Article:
Youâve probably already spent a fair amount of time worrying about and tweaking your homepage in an attempt to make it âjust right.â

A lot of your focus was probably on the text, or the copy. Youâve said what you needed to say and youâre sure people will love your company once they read it.

But ⦠will they read it?

If the Three Little Bears Were Copywriters

Too much text on the homepage may not be read in detail by casual visitors. These visitors are more likely to want to scan the text first before deciding if itâs worth taking the time to read it. In fact, a Nielson Norman Group study found that 79 percent of Internet readers skim or scan any given text rather than reading it word for word.

However, too little text on the homepage may not convince your visitors to stick around and explore the site.

But just the right amount of text will keep visitors engaged, informed and curious. Itâs the perfect combination!

So, How Much Copy Is Enough?

Unfortunately, thereâs no cut-and-dry formula for deciding how much copy on your homepage is too much or too little. The only answer that will always be accurate is âit depends.â Or rather, it depends on what your homepage needs to achieve. The key to all of this is knowing your audience better than your audience knows itself.

Here are some important things to consider:

· What do you want visitors to do once theyâve landed on your page?

· What information will your visitors need before they can do what you want them to do?

· Are your visitors already likely to know what solutions are needed for their problems?

The answers to these questions will help you determine if your visitors will require a lot of information up front or if just the basics will do. Donât worry about length; make the page as long as it needs to be in order to motivate or equip your readers to do whatever it is that you need them to do, whether itâs fill out a survey or download an eBook. But no matter what, make sure the copy remains concise and easy to scan.

What Do I Want My Readers to Do?

Not sure what your readers need to do once they visit your site? Here are some common examples of page goals:

· Sign up for an account

· Sign up for a newsletter

· Buy a particular product

You probably wonât need to do much convincing in order to get people to sign up for an account or a newsletter, so the copy for those pages neednât be long. A little bit more persuasive finesse is required when convincing people to part with their hard-earned cash, however, so the copy on a sales page may need to be more detailed.

What Do My Readers Already Want to Do?

Spend some time thinking about your visitorsâ motivations. Everyone who visits your site will have a reason for doing so. Some visitors may be seeking information about a certain topic, so a newsletter could appeal to this group. Others may be looking for a product that will make life a little easier, so a concise sales pitch about your productâs benefits could be just the thing to convert those visitors into buyers.

Your readers are also likely to not want to do certain things. Assure them that you wonât spam them with your newsletter. Make it clear that the eBook download is completely free. Provide statistics, if appropriate, to convince even the most analytical minds that your product or service is useful and worthwhile. Address whatever might be making your readers hesitate.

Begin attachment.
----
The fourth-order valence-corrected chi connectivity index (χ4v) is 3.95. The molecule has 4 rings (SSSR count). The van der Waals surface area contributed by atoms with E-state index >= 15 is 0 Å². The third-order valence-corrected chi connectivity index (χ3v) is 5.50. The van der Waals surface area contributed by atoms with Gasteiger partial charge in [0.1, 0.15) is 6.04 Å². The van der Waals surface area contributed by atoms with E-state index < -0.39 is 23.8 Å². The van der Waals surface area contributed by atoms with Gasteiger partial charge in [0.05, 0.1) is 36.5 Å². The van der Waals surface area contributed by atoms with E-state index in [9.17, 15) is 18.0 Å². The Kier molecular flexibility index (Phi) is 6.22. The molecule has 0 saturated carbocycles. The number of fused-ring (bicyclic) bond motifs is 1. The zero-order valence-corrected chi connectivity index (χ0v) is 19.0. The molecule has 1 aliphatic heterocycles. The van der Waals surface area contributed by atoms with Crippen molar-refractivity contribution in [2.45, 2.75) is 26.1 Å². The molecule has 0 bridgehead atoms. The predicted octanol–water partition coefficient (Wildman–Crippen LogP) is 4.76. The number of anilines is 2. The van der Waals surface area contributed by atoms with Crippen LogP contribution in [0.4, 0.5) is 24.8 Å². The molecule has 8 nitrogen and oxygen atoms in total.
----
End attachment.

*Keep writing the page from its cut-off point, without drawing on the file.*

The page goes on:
What Problems or Solutions Are My Readers Already Familiar With?

Youâll also want to think about what preconceived notions readers have about your product or service. Different persuasive tactics need to be used with different âlevels of awareness.â Here are the main levels of awareness, as developed by Gene Schwartz:

· The Most Aware â This reader already knows about your product or service and how it could be useful. Now you just need to convince her that it is indeed worth the price.

· Product-Aware â This reader already knows about your product or service but isnât sure if it will be useful. Now you need to convince her that it is indeed useful.

· Solution-Aware â This reader does not know about your product or service, but is aware of the solution your product provides. Now you need to show her how your product or service provides the expected solution.

· Problem-Aware â This reader knows that she has a problem but doesnât know that a solution exists. Now you need to explain the solution and how your product or service provides it.

· Completely Unaware â This reader may be on your site by accident. No, really! This reader has no knowledge of your product or service. She also isnât looking for a solution to a problem, and she may not even know she has a problem to begin with.

You may need to address more than one level of awareness on your homepage if your product or service is likely to attract a variety of people. However, focusing on Solution-Aware or Problem-Aware consumers is a good âumbrellaâ tactic that will also provide useful information to Product Aware and Most Aware visitors, provided the layout is kept organize and easy to scan.

What Does the Copy Layout Need to Look Like?

The layout or format of the copy is just as important as the text itself. If readers canât easily find what theyâre looking for, they arenât going to stick around to find it. Theyâll assume your site canât help them.

Keeping the layout of the page clean, crisp and clearly organized helps direct the readerâs eye to exactly what theyâre searching for. Following common conventions for menus is also useful. Most visitors know to look for a âContact Usâ link in the upper-right hand corner. Make sure itâs there, right where theyâre expecting it to be.

In short, donât worry about the length of copy on your homepage. Write just enough to get your message across and to convince visitors to do something specific.

This blog is listed under Development & Implementations and Mobility Community